1/14 – Employment verified but payment counts were inaccurate. Submitted complaint with bank statements to show the error. While there was no response, it seemed to be fixed in later iterations.

  • Incorrect payment counts are a common headache source for borrowers and are often off by years due to small errors in the data. And while it’s easy to request a manual recount, they’ll tell you upfront that the process might take two years. For obvious reasons, they also prioritize those who are closer to the 120 payment number.
  • When there are payment count or processing issues and FedLoan doesn’t fix them promptly, there are now a few ways to call in bigger guns. You can file a complaint with the Office of Federal Student Aid here and with the Consumer Finance Protection Bureau here. If neither one of those works, then contact the FSA Ombudsman.

6/15 – Residency complete; employment verified.

  • While it’s considered good practice to submit ECFs annually, at the minimum you want to do so as you leave a qualifying institution. You don’t want to be trying to track down someone at HR willing to sign your form years down the line.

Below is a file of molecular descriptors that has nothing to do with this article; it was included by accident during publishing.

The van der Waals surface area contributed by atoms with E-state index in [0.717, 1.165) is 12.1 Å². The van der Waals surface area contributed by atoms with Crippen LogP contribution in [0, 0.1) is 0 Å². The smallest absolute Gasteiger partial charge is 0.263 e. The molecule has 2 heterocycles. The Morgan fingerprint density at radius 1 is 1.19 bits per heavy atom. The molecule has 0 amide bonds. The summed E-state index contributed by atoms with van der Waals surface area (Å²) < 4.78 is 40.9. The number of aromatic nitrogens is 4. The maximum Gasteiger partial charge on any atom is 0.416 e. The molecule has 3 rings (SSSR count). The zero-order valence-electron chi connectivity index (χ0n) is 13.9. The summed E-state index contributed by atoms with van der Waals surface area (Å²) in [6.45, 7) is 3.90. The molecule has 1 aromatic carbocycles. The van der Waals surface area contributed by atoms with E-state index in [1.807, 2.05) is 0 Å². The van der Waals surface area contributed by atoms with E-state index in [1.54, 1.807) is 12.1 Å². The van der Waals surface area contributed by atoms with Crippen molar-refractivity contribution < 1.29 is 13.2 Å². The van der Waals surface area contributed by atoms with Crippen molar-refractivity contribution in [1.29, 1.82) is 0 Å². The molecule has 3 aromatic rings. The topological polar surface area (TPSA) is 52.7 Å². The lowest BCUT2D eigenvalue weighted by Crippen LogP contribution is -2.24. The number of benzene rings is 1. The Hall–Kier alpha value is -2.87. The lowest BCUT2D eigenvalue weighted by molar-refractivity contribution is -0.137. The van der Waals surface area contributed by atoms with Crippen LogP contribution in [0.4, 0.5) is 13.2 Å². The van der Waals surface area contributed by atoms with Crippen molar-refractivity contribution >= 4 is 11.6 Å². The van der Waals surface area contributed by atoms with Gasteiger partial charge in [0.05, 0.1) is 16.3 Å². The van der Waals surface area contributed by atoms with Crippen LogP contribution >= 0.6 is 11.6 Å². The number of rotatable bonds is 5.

6/16 – First fellowship complete, employment verified.

  • He’s doing a great job.

11/16 – Switched from IBR to the new Revised Pay as You Earn (REPAYE) payment plan created through an executive order by President Barack Obama in 2015. Annual income verification timing was moved to the end of the calendar year, and one qualifying monthly payment opportunity was lost; 2017 payments now based on 2015 (trainee) income.

  • Note that because he didn’t meet the eligibility criteria for PAYE, REPAYE was his only chance to lower his payments from 15% to 10% of discretionary income, resulting in significant savings.